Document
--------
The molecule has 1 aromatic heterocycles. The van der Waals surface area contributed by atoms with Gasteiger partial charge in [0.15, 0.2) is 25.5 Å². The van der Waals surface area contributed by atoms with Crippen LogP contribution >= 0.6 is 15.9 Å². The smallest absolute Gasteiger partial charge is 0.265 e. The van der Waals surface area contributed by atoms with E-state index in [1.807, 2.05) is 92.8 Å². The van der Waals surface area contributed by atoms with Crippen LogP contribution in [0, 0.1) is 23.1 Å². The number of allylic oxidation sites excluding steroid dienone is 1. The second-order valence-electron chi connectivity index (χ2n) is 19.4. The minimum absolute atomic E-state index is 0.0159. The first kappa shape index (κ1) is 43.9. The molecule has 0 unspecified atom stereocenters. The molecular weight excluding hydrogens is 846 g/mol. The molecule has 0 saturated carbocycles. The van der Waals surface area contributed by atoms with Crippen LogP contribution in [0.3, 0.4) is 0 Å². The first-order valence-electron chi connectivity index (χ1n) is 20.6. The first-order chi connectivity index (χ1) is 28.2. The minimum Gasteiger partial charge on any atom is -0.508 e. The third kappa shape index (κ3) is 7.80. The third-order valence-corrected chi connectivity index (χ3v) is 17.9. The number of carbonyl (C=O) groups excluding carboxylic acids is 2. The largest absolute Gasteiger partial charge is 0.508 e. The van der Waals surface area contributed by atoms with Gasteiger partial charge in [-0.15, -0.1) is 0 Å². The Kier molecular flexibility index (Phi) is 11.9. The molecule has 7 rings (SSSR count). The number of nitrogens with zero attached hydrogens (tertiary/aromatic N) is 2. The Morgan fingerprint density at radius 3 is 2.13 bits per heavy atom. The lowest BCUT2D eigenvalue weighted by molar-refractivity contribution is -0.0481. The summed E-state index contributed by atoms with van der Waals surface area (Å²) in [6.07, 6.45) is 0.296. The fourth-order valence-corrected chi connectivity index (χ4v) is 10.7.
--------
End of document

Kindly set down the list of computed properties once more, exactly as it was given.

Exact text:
The molecule has 1 aromatic heterocycles. The van der Waals surface area contributed by atoms with Gasteiger partial charge in [0.15, 0.2) is 25.5 Å². The van der Waals surface area contributed by atoms with Crippen LogP contribution >= 0.6 is 15.9 Å². The smallest absolute Gasteiger partial charge is 0.265 e. The van der Waals surface area contributed by atoms with E-state index in [1.807, 2.05) is 92.8 Å². The van der Waals surface area contributed by atoms with Crippen LogP contribution in [0, 0.1) is 23.1 Å². The number of allylic oxidation sites excluding steroid dienone is 1. The second-order valence-electron chi connectivity index (χ2n) is 19.4. The minimum absolute atomic E-state index is 0.0159. The first kappa shape index (κ1) is 43.9. The molecule has 0 unspecified atom stereocenters. The molecular weight excluding hydrogens is 846 g/mol. The molecule has 0 saturated carbocycles. The van der Waals surface area contributed by atoms with Crippen LogP contribution in [0.3, 0.4) is 0 Å². The first-order valence-electron chi connectivity index (χ1n) is 20.6. The first-order chi connectivity index (χ1) is 28.2. The minimum Gasteiger partial charge on any atom is -0.508 e. The third kappa shape index (κ3) is 7.80. The third-order valence-corrected chi connectivity index (χ3v) is 17.9. The number of carbonyl (C=O) groups excluding carboxylic acids is 2. The largest absolute Gasteiger partial charge is 0.508 e. The van der Waals surface area contributed by atoms with Gasteiger partial charge in [-0.15, -0.1) is 0 Å². The Kier molecular flexibility index (Phi) is 11.9. The molecule has 7 rings (SSSR count). The number of nitrogens with zero attached hydrogens (tertiary/aromatic N) is 2. The Morgan fingerprint density at radius 3 is 2.13 bits per heavy atom. The lowest BCUT2D eigenvalue weighted by molar-refractivity contribution is -0.0481. The summed E-state index contributed by atoms with van der Waals surface area (Å²) in [6.07, 6.45) is 0.296. The fourth-order valence-corrected chi connectivity index (χ4v) is 10.7.